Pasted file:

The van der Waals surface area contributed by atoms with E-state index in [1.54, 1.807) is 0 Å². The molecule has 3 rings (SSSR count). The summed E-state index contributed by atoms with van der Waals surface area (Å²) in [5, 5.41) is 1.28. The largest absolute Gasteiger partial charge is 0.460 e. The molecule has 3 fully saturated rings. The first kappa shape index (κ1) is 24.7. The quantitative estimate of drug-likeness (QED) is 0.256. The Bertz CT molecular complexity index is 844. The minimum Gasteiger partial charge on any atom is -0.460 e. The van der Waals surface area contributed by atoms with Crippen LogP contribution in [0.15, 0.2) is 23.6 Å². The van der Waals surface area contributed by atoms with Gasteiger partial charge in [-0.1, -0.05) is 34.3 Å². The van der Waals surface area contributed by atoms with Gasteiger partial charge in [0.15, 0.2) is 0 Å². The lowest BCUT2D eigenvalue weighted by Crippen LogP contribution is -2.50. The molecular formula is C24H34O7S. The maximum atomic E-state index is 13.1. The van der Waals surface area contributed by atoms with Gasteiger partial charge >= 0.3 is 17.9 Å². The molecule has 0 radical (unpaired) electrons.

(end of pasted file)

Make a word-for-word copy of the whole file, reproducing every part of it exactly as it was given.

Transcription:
The van der Waals surface area contributed by atoms with E-state index in [1.54, 1.807) is 0 Å². The molecule has 3 rings (SSSR count). The summed E-state index contributed by atoms with van der Waals surface area (Å²) in [5, 5.41) is 1.28. The largest absolute Gasteiger partial charge is 0.460 e. The molecule has 3 fully saturated rings. The first kappa shape index (κ1) is 24.7. The quantitative estimate of drug-likeness (QED) is 0.256. The Bertz CT molecular complexity index is 844. The minimum Gasteiger partial charge on any atom is -0.460 e. The van der Waals surface area contributed by atoms with Crippen LogP contribution in [0.15, 0.2) is 23.6 Å². The van der Waals surface area contributed by atoms with Gasteiger partial charge in [-0.1, -0.05) is 34.3 Å². The van der Waals surface area contributed by atoms with Gasteiger partial charge in [0.15, 0.2) is 0 Å². The lowest BCUT2D eigenvalue weighted by Crippen LogP contribution is -2.50. The molecular formula is C24H34O7S. The maximum atomic E-state index is 13.1. The van der Waals surface area contributed by atoms with Gasteiger partial charge >= 0.3 is 17.9 Å². The molecule has 0 radical (unpaired) electrons.